could cause your case to be delayed or dismissed. If you have questions about
the form, speak to a District Court clerk or see the Court’s Small Claims
How to Serve the Summons
In order for your case to be heard in court, the defendant must be served the
proper forms within the time frame specified and according to the law. The
summons can be served only by certified mail, private process server (a person
or business hired to deliver the summons) or by a sheriff or constable. If
you are serving the defendant by private process server, it is your responsibility
to notify the court that the defendant has been served properly. Failure to
serve a summons properly may lead to dismissal of the case.
to handle Defendant’s Response
Once served, a defendant may respond to your lawsuit by:
• attempting to negotiate a settlement,
• ignoring the complaint,
• filing a counterclaim against you,
• trying to get the case dismissed, and
• defending the case at the hearing and trial.
You have the option to negotiate a settlement before going to trial [see Mediation,
right]. Be prepared at trial to provide evidence to support your claim and
evidence to disprove any counter argument.
What happens at the hearing?
If you filed a replevin, the defendant will be served with the Show Cause Order
and the complaint. A hearing will generally be scheduled within three weeks
of the date that the order was issued. At the hearing, the judge will listen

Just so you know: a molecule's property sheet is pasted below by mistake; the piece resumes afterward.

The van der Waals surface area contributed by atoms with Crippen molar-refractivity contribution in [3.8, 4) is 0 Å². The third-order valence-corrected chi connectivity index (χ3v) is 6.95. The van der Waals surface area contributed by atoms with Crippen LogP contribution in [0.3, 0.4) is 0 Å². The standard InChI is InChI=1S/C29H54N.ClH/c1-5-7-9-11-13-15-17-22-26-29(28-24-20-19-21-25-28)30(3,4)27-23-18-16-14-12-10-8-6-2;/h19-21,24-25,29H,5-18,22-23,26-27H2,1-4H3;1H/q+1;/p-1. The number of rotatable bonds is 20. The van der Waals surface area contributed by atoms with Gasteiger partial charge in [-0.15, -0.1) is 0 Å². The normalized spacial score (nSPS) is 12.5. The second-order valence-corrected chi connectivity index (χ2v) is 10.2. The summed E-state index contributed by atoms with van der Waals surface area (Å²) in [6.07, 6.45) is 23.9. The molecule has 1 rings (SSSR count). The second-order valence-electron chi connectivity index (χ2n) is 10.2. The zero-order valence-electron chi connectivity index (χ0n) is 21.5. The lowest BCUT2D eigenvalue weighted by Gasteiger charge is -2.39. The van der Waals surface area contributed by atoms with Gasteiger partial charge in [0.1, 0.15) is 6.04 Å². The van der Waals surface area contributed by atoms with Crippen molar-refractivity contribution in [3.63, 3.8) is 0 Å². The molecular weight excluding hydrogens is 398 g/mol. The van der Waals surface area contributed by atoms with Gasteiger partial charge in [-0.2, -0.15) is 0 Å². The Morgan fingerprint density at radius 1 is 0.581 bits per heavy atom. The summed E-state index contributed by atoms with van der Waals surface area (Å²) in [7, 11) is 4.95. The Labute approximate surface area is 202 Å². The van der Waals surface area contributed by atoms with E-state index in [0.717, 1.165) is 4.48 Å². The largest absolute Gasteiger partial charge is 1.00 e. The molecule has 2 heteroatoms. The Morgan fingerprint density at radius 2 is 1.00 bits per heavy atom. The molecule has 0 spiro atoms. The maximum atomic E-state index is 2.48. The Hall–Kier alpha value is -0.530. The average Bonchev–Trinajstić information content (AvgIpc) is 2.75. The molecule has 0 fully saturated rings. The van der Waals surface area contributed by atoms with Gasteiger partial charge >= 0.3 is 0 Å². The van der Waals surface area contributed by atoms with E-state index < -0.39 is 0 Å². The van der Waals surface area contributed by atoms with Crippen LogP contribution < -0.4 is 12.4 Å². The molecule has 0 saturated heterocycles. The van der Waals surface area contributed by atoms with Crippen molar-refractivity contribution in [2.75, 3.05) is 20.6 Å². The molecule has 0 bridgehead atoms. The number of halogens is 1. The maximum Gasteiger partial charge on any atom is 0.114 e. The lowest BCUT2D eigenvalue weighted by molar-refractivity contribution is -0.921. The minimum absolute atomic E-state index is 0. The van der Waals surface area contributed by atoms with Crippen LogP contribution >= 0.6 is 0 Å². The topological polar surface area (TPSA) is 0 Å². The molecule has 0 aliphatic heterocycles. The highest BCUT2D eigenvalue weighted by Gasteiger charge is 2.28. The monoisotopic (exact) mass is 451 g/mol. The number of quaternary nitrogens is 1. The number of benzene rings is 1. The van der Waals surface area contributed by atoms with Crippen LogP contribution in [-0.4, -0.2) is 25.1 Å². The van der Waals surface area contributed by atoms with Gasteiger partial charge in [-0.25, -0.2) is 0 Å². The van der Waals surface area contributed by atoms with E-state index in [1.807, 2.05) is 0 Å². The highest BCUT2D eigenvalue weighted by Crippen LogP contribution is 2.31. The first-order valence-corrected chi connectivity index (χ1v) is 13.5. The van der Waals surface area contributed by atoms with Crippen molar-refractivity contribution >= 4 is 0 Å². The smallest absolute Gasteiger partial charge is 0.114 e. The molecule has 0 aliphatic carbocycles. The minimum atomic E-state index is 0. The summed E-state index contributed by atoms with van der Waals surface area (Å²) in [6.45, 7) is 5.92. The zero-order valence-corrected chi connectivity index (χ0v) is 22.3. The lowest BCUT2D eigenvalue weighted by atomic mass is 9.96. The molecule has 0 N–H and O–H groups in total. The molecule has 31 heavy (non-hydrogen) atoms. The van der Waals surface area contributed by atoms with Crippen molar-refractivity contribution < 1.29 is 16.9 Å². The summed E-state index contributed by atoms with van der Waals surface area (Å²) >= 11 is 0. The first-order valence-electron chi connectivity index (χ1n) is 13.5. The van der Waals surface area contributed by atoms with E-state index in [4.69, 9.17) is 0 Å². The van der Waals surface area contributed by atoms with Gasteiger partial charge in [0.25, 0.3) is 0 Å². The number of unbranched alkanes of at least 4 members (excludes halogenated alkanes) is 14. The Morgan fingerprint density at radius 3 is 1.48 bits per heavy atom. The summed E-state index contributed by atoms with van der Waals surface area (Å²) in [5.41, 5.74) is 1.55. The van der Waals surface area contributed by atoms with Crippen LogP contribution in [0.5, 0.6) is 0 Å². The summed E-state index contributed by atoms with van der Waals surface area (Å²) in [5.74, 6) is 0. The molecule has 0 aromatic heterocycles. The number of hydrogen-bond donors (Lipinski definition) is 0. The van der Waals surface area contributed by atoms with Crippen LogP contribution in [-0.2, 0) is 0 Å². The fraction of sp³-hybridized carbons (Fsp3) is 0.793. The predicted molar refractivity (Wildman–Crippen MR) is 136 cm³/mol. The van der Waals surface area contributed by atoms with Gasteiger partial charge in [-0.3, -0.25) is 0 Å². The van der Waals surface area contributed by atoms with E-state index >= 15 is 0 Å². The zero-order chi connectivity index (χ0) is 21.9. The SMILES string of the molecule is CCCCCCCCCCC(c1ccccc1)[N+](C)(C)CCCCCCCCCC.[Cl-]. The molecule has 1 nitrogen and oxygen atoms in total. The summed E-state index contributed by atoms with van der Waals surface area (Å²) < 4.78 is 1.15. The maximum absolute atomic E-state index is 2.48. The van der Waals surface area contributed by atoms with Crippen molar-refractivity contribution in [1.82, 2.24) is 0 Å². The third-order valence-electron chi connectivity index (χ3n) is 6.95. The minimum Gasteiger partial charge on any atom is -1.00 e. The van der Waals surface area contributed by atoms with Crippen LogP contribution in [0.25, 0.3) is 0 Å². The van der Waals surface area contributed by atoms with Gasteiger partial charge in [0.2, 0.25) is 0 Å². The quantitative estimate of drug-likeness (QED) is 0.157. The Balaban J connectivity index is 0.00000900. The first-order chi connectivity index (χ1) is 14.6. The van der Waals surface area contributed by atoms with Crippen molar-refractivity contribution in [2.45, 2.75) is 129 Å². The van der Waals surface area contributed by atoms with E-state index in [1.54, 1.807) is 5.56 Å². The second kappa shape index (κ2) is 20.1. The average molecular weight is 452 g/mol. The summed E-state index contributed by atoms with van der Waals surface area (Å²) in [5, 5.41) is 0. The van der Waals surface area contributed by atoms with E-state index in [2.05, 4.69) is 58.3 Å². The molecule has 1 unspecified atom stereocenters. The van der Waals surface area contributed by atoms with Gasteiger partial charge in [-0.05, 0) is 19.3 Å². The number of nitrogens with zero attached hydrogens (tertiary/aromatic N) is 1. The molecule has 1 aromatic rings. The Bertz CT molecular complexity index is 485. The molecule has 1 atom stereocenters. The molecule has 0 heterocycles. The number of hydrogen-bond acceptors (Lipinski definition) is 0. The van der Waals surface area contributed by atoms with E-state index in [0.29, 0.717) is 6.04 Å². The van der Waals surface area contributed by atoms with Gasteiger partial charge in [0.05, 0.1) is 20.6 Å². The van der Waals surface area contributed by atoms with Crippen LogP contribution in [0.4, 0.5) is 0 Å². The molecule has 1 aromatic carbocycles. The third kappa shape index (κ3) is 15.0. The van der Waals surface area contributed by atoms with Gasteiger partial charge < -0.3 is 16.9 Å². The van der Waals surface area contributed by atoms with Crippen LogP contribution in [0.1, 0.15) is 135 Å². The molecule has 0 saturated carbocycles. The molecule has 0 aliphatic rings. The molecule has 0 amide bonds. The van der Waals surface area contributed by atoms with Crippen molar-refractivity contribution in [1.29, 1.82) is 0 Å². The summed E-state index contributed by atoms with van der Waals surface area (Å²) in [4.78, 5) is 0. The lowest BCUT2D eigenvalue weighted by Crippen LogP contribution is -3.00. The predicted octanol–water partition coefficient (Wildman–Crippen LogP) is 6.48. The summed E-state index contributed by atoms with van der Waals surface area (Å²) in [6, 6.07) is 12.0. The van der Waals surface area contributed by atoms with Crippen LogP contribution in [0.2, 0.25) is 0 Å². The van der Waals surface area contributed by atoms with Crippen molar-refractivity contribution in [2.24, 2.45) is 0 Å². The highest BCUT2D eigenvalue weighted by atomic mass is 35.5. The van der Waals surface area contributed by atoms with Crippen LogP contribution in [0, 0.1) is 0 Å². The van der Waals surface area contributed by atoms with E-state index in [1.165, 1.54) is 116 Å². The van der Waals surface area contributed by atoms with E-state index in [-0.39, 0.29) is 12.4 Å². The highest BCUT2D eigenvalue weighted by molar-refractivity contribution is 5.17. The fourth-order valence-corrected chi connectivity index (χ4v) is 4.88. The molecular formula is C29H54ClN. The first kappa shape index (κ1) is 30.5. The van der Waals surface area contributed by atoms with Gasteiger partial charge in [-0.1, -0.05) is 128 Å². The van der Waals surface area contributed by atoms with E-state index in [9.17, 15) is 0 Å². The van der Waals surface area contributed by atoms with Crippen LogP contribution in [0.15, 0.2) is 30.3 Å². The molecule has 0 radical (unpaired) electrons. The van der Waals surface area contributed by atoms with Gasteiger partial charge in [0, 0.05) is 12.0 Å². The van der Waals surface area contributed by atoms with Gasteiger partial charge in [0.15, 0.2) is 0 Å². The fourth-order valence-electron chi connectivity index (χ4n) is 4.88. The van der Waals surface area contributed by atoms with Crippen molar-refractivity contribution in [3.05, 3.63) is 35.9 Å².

to both sides and decide what to do temporarily with the property prior to
trial. If the Show Cause Order is granted, the plaintiff may be required to
post bond in the amount of the value of goods being sought. A trial date will
If you filed a detinue, no hearing will be held. You and the defendant will
be notified of the trial date.
What Happens at Trial?
Whether you filed a replevin or a detinue, at the trial you must be prepared
to present your case; have any witnesses ready and available to testify; and
offer evidence, exhibits, and material to support your claim.
You should maintain original documents of evidence in your files and present
copies to the court, unless otherwise instructed. Evidence may be any documents,
such as receipts, photographs, contracts or letters that support your claim.
Exhibits may be documents that explain your claim.
If the defendant ignores the summons and fails to appear in court, you still
must appear and present your evidence. The judge issues a verdict, awarding
possession of the property and the amount of damages, if any.
Right to a Jury Trial
If you want a jury trial, the case will be transferred to circuit court.
Right to Appeal
Both parties have the right to appeal verdicts in District Court cases.
The District Court’s Alternative Dispute Resolution Program (ADR) offers
mediation free of charge. It is less formal, time-consuming and costly than
going to court. A trained mediator works with both sides to resolve the problem
and come up with a mutually agreeable solution. If mediation proves unsuccessful,
you may still seek resolution in court.
For more information, contact:
Dispute Resolution Office
911A Commerce Road
Annapolis, Maryland 21401
Phone: (410) 260-1676
Fax: (410) 260-3536
District Court Self Help Center
The Self Help Center provides limited legal services for people who are not represented by an attorney. Limited legal services include help completing forms, answering questions about legal problems, and preparing for your day in court. If you need additional help, we may refer you to mediation, other legal organizations, or the private bar.